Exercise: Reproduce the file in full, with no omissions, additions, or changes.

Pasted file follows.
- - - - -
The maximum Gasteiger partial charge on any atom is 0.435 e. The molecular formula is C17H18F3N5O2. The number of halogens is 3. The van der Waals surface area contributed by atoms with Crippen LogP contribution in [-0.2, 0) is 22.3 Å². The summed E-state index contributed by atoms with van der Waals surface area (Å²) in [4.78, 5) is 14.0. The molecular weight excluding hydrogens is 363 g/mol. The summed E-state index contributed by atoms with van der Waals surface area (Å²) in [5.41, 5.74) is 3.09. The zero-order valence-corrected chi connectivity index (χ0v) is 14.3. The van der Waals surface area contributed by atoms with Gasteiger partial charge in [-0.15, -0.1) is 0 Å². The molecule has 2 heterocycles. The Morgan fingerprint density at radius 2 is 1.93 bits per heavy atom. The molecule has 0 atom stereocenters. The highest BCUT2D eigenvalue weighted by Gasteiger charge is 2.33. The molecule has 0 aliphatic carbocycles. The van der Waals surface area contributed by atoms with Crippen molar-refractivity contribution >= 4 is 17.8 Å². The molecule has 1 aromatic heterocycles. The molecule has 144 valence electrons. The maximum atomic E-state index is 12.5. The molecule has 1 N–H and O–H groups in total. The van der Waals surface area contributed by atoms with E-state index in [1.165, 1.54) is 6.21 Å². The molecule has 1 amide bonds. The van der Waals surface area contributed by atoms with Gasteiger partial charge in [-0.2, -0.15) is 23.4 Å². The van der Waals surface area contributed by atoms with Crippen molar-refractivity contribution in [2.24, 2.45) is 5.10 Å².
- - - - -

The maximum Gasteiger partial charge on any atom is 0.435 e. The molecular formula is C17H18F3N5O2. The number of halogens is 3. The van der Waals surface area contributed by atoms with Crippen LogP contribution in [-0.2, 0) is 22.3 Å². The summed E-state index contributed by atoms with van der Waals surface area (Å²) in [4.78, 5) is 14.0. The molecular weight excluding hydrogens is 363 g/mol. The summed E-state index contributed by atoms with van der Waals surface area (Å²) in [5.41, 5.74) is 3.09. The zero-order valence-corrected chi connectivity index (χ0v) is 14.3. The van der Waals surface area contributed by atoms with Gasteiger partial charge in [-0.15, -0.1) is 0 Å². The molecule has 2 heterocycles. The Morgan fingerprint density at radius 2 is 1.93 bits per heavy atom. The molecule has 0 atom stereocenters. The highest BCUT2D eigenvalue weighted by Gasteiger charge is 2.33. The molecule has 0 aliphatic carbocycles. The van der Waals surface area contributed by atoms with Crippen molar-refractivity contribution >= 4 is 17.8 Å². The molecule has 1 aromatic heterocycles. The molecule has 144 valence electrons. The maximum atomic E-state index is 12.5. The molecule has 1 N–H and O–H groups in total. The van der Waals surface area contributed by atoms with E-state index in [1.165, 1.54) is 6.21 Å². The molecule has 1 amide bonds. The van der Waals surface area contributed by atoms with Gasteiger partial charge in [-0.2, -0.15) is 23.4 Å². The van der Waals surface area contributed by atoms with Crippen molar-refractivity contribution in [2.24, 2.45) is 5.10 Å².